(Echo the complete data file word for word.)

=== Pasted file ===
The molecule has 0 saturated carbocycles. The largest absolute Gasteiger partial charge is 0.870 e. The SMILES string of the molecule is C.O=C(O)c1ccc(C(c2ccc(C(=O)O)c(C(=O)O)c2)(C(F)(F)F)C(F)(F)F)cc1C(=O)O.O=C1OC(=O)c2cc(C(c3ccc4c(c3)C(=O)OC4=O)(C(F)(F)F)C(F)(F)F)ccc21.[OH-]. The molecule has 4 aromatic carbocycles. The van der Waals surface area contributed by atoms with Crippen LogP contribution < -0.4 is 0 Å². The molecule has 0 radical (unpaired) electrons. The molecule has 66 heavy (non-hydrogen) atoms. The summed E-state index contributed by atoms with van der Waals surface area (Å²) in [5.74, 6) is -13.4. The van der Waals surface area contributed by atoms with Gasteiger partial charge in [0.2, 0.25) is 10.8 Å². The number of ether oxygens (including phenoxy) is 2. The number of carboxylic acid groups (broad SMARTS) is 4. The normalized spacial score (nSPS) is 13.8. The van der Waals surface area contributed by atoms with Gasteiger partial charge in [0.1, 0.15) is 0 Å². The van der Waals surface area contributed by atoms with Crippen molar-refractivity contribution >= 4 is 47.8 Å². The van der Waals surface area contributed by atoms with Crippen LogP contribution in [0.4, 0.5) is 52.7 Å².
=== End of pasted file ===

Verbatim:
The molecule has 0 saturated carbocycles. The largest absolute Gasteiger partial charge is 0.870 e. The SMILES string of the molecule is C.O=C(O)c1ccc(C(c2ccc(C(=O)O)c(C(=O)O)c2)(C(F)(F)F)C(F)(F)F)cc1C(=O)O.O=C1OC(=O)c2cc(C(c3ccc4c(c3)C(=O)OC4=O)(C(F)(F)F)C(F)(F)F)ccc21.[OH-]. The molecule has 4 aromatic carbocycles. The van der Waals surface area contributed by atoms with Crippen LogP contribution < -0.4 is 0 Å². The molecule has 0 radical (unpaired) electrons. The molecule has 66 heavy (non-hydrogen) atoms. The summed E-state index contributed by atoms with van der Waals surface area (Å²) in [5.74, 6) is -13.4. The van der Waals surface area contributed by atoms with Gasteiger partial charge in [0.2, 0.25) is 10.8 Å². The number of ether oxygens (including phenoxy) is 2. The number of carboxylic acid groups (broad SMARTS) is 4. The normalized spacial score (nSPS) is 13.8. The van der Waals surface area contributed by atoms with Gasteiger partial charge in [0.1, 0.15) is 0 Å². The van der Waals surface area contributed by atoms with Crippen molar-refractivity contribution >= 4 is 47.8 Å². The van der Waals surface area contributed by atoms with Crippen LogP contribution in [0.4, 0.5) is 52.7 Å².